- The summary also states that the Reich Foreign Minister, in a conversation with the Bulgarian Foreign Minister on 26 November 1941, stated "that at the end of the war all Jews would have to leave Europe. This was the unalterable decision of the Fuehrer and also the only way to master this problem, as only a global and comprehensive solution could be applied and individual measures would not help very much." The revisionist Paul Grubach has argued that "this Luther memo gives no indication that there was any change in policy during the time between the enunciation of Hitler's Jewish policy to Bulgarian Foreign Minister Popoff in November 1941, and the creation of said memo in August 1942."
- On 28 August 1942, a report by Horst Ahnert on an SS meeting on the deportation of Jews stated "Purchase of barracks. SS-Obersturmbannführer Eichmann asks to immediately effect the purchase of the barracks ordered by the commander of the Security Police Den Haag. The camp is to be established in Russia. The transportation of the barracks can be done in such a way that 3 to 5 barracks can be taken along on each transport train." Revisionists argue that this contradicts politically correct history, according to which the Dutch Jews were killed rather than deported to Russia.
- September 1942: The so-called "Green Map", for the “Administration of the Economy in the Occupied Eastern Regions”, stated that “After the War, the Jewish question will be solved overall throughout Europe,” which is why until then everything would merely be “partial measures.” It admonished that “thuggish measures” against Jews would be “unworthy of Germans and must be avoided by all means."
- On 5 September 1942, Horst Ahnert of the Paris security police wrote that in conjunction with the “final solution to the Jewish question” that the “deportation of Jews for purpose of labor” was about to begin.
- On 16 September 1942, one day after his meeting with Armaments Minister Albert Speer, Oswald Pohl reported in writing to Reichsführer SS Heinrich Himmler that all prisoners of the Reich were to be conscripted for armaments production: “This means the Jews destined for eastern migration will have to interrupt their journey and work at armaments production.”
- On 1 October 1942, Goebbels's diary stated that "I drive back to the Chancellery with the Führer. Once again we talk through the Jewish Question. Here the Führer takes the same radical standpoint I do. He is also of the opinion that we must completely deport the Jews out of the Reich (restlos herausschaffen), and above all from Berlin."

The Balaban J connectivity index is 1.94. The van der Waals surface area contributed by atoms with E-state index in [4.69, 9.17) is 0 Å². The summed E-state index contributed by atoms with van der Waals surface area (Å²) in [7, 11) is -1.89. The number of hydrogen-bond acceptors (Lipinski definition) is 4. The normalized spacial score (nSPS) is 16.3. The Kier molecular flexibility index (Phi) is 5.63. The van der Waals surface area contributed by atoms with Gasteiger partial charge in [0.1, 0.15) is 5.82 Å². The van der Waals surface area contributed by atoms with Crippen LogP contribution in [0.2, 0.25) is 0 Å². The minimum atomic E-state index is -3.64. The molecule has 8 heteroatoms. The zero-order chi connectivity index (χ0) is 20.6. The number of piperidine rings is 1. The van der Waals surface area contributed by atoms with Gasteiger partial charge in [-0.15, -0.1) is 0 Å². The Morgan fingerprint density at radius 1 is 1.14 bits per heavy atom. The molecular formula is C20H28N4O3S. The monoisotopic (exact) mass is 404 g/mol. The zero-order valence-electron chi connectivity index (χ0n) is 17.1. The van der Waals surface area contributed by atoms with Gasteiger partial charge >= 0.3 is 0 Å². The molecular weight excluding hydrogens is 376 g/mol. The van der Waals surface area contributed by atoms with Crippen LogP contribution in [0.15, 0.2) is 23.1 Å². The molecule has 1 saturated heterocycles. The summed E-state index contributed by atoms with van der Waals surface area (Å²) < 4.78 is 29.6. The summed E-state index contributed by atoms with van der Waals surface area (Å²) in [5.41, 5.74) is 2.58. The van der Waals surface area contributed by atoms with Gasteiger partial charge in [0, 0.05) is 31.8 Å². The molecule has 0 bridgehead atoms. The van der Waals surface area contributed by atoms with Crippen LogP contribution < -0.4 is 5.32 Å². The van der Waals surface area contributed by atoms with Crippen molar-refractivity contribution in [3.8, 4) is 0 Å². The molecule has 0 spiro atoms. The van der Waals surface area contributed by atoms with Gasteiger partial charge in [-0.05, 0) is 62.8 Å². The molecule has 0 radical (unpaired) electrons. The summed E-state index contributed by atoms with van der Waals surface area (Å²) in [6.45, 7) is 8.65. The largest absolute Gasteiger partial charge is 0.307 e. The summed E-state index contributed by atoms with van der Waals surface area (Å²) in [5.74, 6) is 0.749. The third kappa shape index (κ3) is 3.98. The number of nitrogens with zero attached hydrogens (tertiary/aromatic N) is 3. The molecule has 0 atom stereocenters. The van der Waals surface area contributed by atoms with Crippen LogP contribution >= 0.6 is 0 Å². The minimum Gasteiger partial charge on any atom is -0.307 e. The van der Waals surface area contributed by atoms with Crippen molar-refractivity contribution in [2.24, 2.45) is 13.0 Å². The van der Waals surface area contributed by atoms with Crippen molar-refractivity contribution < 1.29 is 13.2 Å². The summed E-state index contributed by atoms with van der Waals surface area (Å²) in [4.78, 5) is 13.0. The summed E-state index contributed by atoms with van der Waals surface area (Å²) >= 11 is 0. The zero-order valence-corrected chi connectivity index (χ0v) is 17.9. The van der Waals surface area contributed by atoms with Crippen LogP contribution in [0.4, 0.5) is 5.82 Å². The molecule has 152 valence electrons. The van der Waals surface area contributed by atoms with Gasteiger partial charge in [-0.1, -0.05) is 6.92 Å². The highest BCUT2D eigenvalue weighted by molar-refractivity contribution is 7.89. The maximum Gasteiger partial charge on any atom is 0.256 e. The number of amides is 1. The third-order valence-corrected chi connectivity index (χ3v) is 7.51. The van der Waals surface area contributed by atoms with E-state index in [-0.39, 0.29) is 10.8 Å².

- On 9 October 1942, a circular entitled "Rumors concerning the situation of the Jews in the east” and intended for party functionaries stated that:
- "In the course of the work on the final solution of the Jewish question, discussions concerning ‘very harsh measures’ taken against the Jews, particularly in the eastern territories, are currently arising amongst the population in various parts of the Reich territory. It has been determined that such accounts – mostly in distorted and exaggerated form – are being passed on by those on leave from various units employed in the east, who themselves have had occasion to observe such measures.
- It is conceivable that not all fellow countrymen are able to muster adequate understanding for the necessity of such measures, especially not that part of the populace, which has had no opportunity to form its own opinion of the Bolshevist atrocities.
- In order to be able to counter any creation of rumors in this connection, which frequently bears an intentionally tendentious character, the exposition set out below is given for instruction about the present situation:
- For approximately 2,000 years, a struggle has been fought against Jewry, which has so far been in vain. It is only since 1933 have we started to seek ways and means, which permit a complete separation of Jewry from the body of the German people. The work toward the solution accomplished to date can basically be subdivided as follows:
- 1. Expulsion of the Jews from various areas of life of the German people. Here, the laws enacted by the legislators should form a foundation, which also offers the guarantee of protecting future generations from a possible new inundation by the enemy.
- 2. The aim of completely expelling the enemy from the territory of the Reich. Considering the highly limited living-space available to the German people, it was hoped that this problem would be essentially solved through acceleration of emigration of the Jews.
- Since the beginning of the war in 1939, these possibilities for emigration have become increasingly reduced; on the other hand, the economic domain of the German people steadily increased in comparison with its living-space, so that today, considering the large number of the Jews residing in these territories, a complete expulsion by means of emigration is no longer possible. Since our next generation will no longer see this problem as realistically and, on the basis of past experiences, will no longer see it clearly enough, and because the matter, once it has started rolling, makes a settlement urgent, the whole problem must be solved by the present generation.
- For that reason, the complete expulsion or separation of the millions of Jews residing in the European economic domain is a compelling commandment in the struggle to secure the existence of the German people.